Move over iTunes new apps taking over
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The act of listening to music has been an unconditional tradition for hundreds of years. We have moved from records to tapes and now to the world of smartphones. iTunes has always dominated the music market, offering every song you could ever think of for a low price of $1.29. But recently music apps have been drowning out the once loud and proud iTunes.
Apps such as Spotify, Pandora, and Soundcloud now are stepping up to the plate. These apps are different from iTunes because they offer the same variety of music for absolutely free. But one fallback is what holds them back from just buying the songs on iTunes, the dreadful ads that interrupt blasting favorite tunes in the car or at home.
“The ads are what has always held me back considering that an ad pops up almost every 30 seconds. It is not just about waiting the 30 seconds, it is about how it becomes annoying to be forced to listen to something irrelevant that has nothing to do with the music,” junior Jake Peterson said.
Unfortunately, the only way to trash the ads is to upgrade to the premium version of the app. For example the upgrading fee for Spotify is $9.99 a month, where as Pandora is $4.99 a month. The option as to which app to use in the end causes people to jump from app to app to find just the song they are looking for.
“Back when I decided to switch I really was not a fan of how iTunes music was set up. I decided to try Pandora for awhile and I enjoyed that. Then I switched to Spotify because I thought it was much easier to use than iTunes,” Peterson said.
Although the base price may be free for apps such as Spotify or Pandora, there is a lack in the amount of songs comparing to Apple Music. Pandora only gives its users a very small amount of music to cycle through, offering a rough 1.5 million songs. This is a grain of rice compared to Apple Music’s roughly 43 million tracks to listen to.
“Whenever I listen to Pandora I always seem to run into the same songs no matter which artist station I am listening to. This causes me to have to switch the artist station constantly to not get the repeating effect,” junior Emmery Hartwig comments.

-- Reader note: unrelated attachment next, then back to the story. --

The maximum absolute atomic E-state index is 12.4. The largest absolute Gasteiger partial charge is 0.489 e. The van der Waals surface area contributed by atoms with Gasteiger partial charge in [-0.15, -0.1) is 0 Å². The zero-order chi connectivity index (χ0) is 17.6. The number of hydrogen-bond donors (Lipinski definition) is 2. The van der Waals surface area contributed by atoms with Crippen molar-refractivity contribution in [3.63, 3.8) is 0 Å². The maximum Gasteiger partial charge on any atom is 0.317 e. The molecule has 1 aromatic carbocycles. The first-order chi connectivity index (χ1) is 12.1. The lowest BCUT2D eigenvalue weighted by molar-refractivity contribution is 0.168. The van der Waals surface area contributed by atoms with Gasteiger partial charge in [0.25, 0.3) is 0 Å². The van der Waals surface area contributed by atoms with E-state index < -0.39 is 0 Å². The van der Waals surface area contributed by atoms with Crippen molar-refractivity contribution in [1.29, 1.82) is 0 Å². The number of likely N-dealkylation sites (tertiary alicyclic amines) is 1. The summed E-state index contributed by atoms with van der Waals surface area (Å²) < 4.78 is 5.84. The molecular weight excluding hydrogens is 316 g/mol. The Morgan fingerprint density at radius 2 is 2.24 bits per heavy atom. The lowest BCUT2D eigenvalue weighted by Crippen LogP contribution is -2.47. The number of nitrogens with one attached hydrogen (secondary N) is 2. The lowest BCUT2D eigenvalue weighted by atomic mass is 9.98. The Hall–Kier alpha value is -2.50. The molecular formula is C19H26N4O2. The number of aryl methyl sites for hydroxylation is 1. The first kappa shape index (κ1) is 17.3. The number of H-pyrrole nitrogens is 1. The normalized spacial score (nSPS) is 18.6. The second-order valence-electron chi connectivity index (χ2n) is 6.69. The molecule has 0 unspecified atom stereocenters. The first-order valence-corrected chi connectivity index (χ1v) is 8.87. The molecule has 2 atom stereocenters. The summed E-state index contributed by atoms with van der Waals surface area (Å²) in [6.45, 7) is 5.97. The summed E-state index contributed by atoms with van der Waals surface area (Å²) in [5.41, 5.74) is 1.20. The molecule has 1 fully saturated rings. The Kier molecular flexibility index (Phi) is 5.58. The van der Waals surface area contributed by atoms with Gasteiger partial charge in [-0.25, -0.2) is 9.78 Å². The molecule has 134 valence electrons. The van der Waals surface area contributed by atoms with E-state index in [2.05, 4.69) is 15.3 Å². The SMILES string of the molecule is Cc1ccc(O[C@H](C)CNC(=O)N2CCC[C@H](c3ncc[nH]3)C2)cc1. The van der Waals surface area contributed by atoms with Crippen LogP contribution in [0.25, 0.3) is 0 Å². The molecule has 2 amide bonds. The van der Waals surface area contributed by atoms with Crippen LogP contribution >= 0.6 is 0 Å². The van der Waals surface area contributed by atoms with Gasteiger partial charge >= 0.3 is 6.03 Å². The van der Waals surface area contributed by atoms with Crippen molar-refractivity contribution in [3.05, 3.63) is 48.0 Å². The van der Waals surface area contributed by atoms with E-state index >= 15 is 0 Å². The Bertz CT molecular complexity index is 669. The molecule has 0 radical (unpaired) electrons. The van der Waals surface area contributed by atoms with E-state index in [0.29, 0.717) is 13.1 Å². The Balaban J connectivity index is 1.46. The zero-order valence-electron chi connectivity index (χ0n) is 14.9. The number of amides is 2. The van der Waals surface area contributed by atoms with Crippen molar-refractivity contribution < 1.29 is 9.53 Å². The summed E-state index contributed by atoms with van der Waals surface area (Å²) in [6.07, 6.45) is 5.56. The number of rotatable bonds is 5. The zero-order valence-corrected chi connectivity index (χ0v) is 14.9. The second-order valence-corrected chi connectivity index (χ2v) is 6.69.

This low count of songs does not just come at a repeating hassle, but as a connection hassle as well. Songs from iTunes, once purchased, are available anytime anywhere. But other music apps are restricted to the wifi connection or cellular connection a phone is offered at the moment.
“I think the benefit of staying with iTunes is that when I buy the music it is mine permanently. Also you do not have to use data and in our school our music takes forever to load in some hallways using other music apps,” sophomore Katie Tanski said.
The one alternative that some users are switching to is an app known as SoundCloud. SoundCloud is different in the sense that they do not just offer music to listeners, but also the opportunity to put their own music out there. With just the simple step of creating a free account, users can now produce or find the unknown artists that may one day make it big.
“I use Spotify and Soundcloud the most because spotify gives you a lot of music at any time you want it and soundcloud is a good place to find new and emerging artists,” Hartwig said.
Music has always been a way to express who you are as a person. Whether listening to music from a record player or a smartphone, it will be offered to everyone at every corner in every way or form possible.
“Without music I would be lost, so I could not be more blessed that there are so many opportunities that I can grab onto and hold tight and jam loud,” Commented Tanski.